August 19, 2016
Germany holds off Swedes, win Olympic women's final
RIO DE JANEIRO, Brazil -- Germany became only the women's soccer team to win an Olympic team Friday, defeating Sweden in the final at Maracana Stadium.
For the first time since the 2000 Summer Games in Sydney, a team other than the United States wore the gold medals around their necks. That's when Norway bested the Americans in a dramatic championship match, winning on a golden goal in extratime.
On Friday, the Germans did not need extratime to achieve its historic achievement.
The Swedes, who reached the final by essentially playing a bunkering style, including a shootout win over the United States in the quarterfinals, played a much more positive game by going forward.
Germany, however, struck for the first two goals, which made life difficult for their European rivals to stage a comeback for the ages.
Dzsenifer Marozsan scored the first goal and set up the second for the Germans as head coach Sylvia Neid ended her 12-year career with the German side on the highest note possible.
Neid's Sweden counterpart, Pia Sundhage coached a team to a medal for the third consecutive Olympics. She guided the USA to the 2008 and 2012 championships and gold medals. The Americans also won Olympic tournaments in 1996 and 2004.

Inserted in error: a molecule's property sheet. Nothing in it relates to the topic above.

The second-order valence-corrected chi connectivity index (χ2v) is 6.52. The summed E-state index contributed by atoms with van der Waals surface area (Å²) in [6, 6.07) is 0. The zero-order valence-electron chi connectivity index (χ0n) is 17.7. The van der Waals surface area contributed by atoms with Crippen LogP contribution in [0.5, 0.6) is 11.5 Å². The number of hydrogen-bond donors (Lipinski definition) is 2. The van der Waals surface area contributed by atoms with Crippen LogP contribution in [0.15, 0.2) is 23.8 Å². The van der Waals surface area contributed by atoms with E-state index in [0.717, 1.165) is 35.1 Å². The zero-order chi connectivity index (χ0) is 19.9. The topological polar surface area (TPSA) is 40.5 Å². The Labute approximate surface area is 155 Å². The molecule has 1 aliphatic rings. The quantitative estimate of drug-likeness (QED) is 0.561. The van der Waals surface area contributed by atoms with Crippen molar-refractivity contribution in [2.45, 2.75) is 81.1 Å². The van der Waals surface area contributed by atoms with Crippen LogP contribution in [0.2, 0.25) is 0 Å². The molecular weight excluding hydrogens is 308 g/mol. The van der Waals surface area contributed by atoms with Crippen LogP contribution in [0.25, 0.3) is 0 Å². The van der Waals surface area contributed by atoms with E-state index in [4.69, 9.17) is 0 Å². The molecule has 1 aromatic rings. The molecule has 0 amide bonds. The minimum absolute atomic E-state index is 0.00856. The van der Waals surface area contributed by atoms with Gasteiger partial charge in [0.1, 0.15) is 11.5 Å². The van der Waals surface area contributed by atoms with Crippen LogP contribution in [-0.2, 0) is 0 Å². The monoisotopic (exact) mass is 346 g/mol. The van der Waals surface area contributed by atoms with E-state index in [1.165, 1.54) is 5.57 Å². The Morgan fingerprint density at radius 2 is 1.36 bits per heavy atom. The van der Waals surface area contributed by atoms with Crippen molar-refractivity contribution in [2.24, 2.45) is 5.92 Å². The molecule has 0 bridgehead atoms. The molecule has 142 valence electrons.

Coaches are not awarded Olympic medals.
Marozsan fired home an 18-yard bullet past goalkeeper Hedvig Lindahl and into the upper right corner in the 48th minute to give her side a 1-0 lead.
Her 22-yard free kick in the 61st minute ricocheted off the left post, but Swedish defender Linda Sembrant with three Germans bearing down on her, accidentally placed the ball into her own net to give Germany a two-goal advantage.
Only five minutes later, the Swedes made it interesting as a sliding Stina Blackstenius put in a right-wing cross from eight yards to cut the deficit to 2-1.
Sweden pressed for the equalizer and an opportunity for extratime, nut the Germans managed to close out the game to take home the gold.